By Patrick Crowley
The Cincinnati Enquirer
COVINGTON - Republicans probably won't be able to take over the Kentucky House of Representatives, but the GOP can pick up a number of seats this fall, U.S. Sen. Mitch McConnell said Friday.
McConnell, a Louisville Republican and the Senate whip, said Democrats in Kentucky are "looking over their shoulder" at gains the Republicans have made in state politics.
"We're likely to gain seats in the House," where Democrats hold a 65 to 35 edge.
In Northern Kentucky, Wilder Republican Mark Hayen is running for the 67th House seat in Campbell County.
Incumbent Democrat Jim Callahan is retiring and three Democrats are running in the May primary - Ken Rechtin, Carol Rich and Dennis Keene.
Democrats showed their concerns recently when 31 Democratic House members announced a new group called Commonwealth Democrats. They say they're conservatives and vow to vote together on many issues.
The new Commonwealth Democrats make up almost half the 65 Democrats in the Kentucky House of Representatives, McConnell said.
"What that tells you is that the Democratic label is not so good anymore and that they need to repackage themselves and pretend they are something else.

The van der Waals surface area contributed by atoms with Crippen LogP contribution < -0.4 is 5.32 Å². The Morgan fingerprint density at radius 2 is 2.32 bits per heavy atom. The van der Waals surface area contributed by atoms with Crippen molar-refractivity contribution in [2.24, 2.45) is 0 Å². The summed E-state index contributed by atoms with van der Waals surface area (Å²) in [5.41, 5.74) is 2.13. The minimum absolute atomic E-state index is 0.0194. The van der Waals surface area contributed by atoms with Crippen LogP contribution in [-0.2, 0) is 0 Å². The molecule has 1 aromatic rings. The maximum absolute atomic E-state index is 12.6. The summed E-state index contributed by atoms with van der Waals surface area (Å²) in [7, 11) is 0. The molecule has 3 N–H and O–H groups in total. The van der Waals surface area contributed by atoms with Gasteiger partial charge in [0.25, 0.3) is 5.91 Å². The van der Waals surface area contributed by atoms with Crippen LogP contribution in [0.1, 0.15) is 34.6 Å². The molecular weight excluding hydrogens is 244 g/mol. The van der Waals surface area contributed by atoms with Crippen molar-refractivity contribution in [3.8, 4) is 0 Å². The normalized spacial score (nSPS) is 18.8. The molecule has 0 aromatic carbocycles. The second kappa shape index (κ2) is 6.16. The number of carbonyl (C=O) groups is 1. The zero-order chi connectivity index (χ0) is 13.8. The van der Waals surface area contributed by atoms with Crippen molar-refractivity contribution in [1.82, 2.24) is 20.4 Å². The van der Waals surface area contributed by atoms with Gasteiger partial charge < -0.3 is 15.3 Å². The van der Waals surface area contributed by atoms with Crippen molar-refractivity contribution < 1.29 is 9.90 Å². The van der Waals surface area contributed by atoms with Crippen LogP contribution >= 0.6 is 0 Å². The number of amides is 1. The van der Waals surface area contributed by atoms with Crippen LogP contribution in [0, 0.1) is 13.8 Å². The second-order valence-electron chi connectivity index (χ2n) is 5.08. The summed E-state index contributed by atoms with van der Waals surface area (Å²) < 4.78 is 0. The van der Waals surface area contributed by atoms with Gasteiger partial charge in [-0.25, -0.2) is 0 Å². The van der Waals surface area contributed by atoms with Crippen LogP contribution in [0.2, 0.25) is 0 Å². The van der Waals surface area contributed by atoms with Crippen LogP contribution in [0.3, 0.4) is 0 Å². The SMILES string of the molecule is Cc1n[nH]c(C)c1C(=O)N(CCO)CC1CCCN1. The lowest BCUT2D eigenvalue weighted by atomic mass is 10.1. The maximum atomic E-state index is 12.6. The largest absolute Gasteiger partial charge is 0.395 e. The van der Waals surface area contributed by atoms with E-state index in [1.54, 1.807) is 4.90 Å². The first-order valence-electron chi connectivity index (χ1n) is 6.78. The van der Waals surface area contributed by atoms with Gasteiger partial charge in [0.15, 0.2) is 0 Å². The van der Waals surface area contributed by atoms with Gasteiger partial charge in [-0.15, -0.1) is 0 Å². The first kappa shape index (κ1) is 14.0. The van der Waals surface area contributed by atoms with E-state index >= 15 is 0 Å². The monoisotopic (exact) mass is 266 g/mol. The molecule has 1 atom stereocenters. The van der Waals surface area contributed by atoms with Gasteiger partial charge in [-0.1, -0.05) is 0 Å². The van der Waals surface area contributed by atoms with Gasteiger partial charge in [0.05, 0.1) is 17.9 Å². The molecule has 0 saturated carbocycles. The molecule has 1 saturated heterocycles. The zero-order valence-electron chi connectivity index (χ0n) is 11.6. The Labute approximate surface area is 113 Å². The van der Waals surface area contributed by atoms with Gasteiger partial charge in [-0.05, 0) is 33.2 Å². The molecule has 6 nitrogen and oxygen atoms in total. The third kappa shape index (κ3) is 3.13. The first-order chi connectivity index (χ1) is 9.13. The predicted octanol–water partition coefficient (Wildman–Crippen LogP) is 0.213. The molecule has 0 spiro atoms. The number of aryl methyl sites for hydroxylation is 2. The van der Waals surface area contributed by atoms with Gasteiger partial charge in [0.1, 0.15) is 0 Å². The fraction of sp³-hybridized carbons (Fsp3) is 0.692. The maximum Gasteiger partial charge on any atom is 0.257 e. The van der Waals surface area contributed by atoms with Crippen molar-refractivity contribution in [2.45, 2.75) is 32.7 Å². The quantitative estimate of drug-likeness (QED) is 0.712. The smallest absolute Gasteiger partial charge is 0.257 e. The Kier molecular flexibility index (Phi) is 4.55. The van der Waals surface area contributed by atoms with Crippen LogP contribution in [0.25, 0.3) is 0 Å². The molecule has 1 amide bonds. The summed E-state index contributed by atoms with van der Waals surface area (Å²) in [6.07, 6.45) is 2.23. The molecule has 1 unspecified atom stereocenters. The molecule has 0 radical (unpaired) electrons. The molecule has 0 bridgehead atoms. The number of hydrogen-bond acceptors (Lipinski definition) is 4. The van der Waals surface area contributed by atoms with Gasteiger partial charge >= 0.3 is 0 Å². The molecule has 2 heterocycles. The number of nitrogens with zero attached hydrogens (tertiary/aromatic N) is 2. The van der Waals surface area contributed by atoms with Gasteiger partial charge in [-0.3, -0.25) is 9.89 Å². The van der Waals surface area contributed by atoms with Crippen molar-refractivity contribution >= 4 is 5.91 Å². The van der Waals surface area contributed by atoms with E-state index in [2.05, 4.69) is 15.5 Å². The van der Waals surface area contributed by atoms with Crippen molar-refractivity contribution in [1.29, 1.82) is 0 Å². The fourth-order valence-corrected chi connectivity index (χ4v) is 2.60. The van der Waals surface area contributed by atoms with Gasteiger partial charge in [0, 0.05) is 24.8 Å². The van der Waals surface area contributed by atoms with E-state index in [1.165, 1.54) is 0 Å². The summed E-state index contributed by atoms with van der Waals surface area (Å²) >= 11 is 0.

"I think that's a further indication of the shift in the Republican direction in Kentucky," he said.
McConnell said he was not surprised by Democrat Ben Chandler's victory over Republican state Sen. Alice Forgy Kerr in Tueday's special election in the 6th Congressional District, a 16-county area that surrounds Lexington.
The election was held to fill the congressional seat Republican Ernie Fletcher vacated after beating Chandler in November's gubernatorial race.
Chandler enjoyed strong name identity from running a race for governor and for spending 12 years in statewide office, four as auditor and the last eight as attorney general.
"Ben Chandler had a lot of great advantages going into the election," McConnell said. "Sen. Kerr had two months to make that up, and it proved to be impossible. So my hat is off to Ben Chandler."
McConnell, who drafted Forgy Kerr into the race, said he was surprised by Chandler's 13-point margin of victory.
Chandler must run two more times this year, in the May Democratic primary and November's general election.
"Chandler ran a good campaign ... and he's in a pretty formidable position now that he's the incumbent," McConnell said. "He'll be hard to beat."
But Chandler's victory is not a sign that the Republicans are losing the momentum in Kentucky, McConnell said. The GOP still holds six of the eight seats in Kentucky's Washington delegation, the governor's mansion and the state Senate.
"It doesn't shift the political equation much in Kentucky," he said.
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